(Subsea Wireless Group, 23.May.2022) — An international oil and gas industry network, Subsea Wireless Group (SWiG), has launched a new wireless acoustic standard to improve communication between offshore vessels and the vehicles used in underwater inspection, maintenance and repair.
SWiG addresses problems related to the increasing diversity of communication systems used by Autonomous Underwater Vehicles (AUVs). Its new standard, SWiGacoustic, provides a simple acoustic protocol that satisfies interoperability requirements, aiding seamless communication between platforms.
R&D consultancy Sagentia Innovation manages SWiG as a joint industry project (JIP). The JIP is a collaboration of 28 members representing all parts of the supply chain, from major energy operators to subsea service providers and integrators to specialist instrumentation companies. It creates space for industry players to work together on technical matters related to subsea wireless technologies.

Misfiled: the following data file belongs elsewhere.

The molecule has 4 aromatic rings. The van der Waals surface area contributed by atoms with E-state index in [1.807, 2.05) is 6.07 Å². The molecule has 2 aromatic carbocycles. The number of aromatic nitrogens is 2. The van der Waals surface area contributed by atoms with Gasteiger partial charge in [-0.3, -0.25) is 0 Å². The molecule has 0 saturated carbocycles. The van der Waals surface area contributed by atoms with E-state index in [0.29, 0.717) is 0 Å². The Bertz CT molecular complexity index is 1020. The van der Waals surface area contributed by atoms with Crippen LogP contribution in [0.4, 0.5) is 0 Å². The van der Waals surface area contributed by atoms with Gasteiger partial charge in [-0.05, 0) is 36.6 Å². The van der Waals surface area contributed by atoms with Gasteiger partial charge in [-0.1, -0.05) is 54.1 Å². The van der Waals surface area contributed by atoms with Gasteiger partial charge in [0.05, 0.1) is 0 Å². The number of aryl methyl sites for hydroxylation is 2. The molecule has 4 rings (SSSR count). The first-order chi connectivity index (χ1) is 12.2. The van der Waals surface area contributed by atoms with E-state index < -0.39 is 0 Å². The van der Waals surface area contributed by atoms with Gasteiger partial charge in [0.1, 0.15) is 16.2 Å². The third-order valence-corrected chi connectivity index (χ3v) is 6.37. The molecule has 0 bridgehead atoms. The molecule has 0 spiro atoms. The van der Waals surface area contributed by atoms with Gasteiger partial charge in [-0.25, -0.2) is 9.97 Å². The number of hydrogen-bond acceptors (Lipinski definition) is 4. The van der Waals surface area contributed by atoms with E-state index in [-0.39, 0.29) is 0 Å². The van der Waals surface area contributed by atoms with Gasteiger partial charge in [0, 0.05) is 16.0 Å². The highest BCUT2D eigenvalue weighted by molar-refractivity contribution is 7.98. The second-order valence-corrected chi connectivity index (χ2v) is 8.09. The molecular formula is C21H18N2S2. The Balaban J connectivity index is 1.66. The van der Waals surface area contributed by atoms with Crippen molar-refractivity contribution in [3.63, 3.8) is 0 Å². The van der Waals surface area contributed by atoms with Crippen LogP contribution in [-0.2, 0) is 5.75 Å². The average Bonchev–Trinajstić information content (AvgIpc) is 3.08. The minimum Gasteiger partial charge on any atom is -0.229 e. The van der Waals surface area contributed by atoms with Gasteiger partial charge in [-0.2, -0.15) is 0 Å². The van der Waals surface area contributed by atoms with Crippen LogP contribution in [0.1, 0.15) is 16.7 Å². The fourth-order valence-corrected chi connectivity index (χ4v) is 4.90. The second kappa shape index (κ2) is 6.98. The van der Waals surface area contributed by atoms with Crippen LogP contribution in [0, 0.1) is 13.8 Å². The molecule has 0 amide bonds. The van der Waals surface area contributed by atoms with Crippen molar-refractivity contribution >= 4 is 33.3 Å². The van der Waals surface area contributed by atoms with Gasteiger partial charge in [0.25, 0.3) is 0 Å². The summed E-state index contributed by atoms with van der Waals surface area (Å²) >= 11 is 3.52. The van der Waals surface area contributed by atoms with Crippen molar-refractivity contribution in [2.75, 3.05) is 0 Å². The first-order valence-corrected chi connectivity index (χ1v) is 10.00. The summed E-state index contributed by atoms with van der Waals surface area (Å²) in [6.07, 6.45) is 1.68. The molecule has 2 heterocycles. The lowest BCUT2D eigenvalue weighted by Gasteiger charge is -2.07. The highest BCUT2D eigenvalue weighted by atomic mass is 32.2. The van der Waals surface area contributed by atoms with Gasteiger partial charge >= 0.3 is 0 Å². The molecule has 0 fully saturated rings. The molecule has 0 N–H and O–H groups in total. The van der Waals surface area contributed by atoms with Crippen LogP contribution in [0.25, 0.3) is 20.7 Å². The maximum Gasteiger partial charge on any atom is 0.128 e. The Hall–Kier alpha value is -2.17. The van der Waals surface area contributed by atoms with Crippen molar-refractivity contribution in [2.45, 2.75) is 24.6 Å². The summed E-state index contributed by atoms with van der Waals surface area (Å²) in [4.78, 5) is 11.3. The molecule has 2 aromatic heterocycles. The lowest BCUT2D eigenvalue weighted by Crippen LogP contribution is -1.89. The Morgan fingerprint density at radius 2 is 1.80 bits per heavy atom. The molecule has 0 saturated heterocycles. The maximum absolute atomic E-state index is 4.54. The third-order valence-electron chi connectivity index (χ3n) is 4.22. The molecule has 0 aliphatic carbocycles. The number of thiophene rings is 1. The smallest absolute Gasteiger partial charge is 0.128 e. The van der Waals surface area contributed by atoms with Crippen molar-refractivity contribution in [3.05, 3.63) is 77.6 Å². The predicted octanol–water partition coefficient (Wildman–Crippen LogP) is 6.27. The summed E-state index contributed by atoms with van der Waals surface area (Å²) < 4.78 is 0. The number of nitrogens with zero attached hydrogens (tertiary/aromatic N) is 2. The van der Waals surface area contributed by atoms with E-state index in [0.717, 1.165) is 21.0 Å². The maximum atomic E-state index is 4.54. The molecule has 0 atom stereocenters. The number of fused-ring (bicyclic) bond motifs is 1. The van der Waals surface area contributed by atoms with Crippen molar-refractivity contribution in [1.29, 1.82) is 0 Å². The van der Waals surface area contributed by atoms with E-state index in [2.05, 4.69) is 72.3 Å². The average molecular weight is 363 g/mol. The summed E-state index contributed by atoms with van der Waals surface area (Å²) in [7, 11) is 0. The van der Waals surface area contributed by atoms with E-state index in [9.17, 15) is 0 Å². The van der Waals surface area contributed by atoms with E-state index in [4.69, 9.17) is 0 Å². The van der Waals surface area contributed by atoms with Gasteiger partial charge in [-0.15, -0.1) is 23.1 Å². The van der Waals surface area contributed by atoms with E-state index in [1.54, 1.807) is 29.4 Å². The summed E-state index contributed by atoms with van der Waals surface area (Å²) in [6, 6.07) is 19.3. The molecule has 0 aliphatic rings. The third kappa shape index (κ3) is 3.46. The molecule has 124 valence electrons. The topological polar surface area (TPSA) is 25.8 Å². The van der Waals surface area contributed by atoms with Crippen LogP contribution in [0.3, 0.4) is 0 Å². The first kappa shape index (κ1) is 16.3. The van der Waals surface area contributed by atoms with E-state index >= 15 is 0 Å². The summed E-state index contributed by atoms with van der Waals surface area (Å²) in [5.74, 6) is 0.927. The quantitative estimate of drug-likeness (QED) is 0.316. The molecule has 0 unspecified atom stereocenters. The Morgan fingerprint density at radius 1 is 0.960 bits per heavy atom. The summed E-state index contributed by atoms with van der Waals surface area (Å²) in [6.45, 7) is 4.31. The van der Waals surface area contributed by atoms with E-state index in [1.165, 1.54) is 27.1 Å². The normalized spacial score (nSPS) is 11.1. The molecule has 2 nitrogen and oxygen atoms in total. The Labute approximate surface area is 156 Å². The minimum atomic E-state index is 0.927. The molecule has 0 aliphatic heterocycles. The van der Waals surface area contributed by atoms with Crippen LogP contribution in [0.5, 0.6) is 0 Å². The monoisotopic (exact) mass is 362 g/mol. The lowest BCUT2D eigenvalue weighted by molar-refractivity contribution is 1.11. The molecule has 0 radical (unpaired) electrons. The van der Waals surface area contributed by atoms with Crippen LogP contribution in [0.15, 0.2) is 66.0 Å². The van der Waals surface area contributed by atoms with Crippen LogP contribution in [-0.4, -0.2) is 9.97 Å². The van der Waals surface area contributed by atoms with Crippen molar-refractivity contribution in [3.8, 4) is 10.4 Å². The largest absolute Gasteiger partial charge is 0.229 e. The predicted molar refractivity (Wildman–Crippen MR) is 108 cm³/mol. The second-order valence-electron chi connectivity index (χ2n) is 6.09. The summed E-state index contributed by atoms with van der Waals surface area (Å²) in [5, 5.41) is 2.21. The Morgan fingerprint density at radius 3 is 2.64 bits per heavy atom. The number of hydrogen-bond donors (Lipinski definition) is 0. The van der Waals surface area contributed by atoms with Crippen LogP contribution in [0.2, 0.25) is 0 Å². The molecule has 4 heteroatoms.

Shreekant Mehta, Senior Vice President, Energy Sector at Sagentia Innovation, says the SWiGacoustic specification is geared towards activities such as process control, monitoring, diagnostics and maintenance. By improving these areas, it has the potential to enhance the overall performance of subsea operations.
“Subsea vessel and vehicle operators use various wireless technologies, from radio frequency and acoustic to inductive power and data as well as free space optics and hybrid solutions,” Shreekant explains. “These technologies are complementary and perform different functions in different subsea environments and applications. However, without a common acoustic standard it’s difficult to achieve the interoperability needed for joined-up monitoring and control. SWiGacoustic solves this problem.”
SWiGacoustic is derived from the digital underwater signalling standard NATO ANEP-87 Edition A Version 1. It reflects decisions made by SWiG members to balance capabilities with compromise in key areas such as bandwidth versus range, frequency capability and transducer sizes.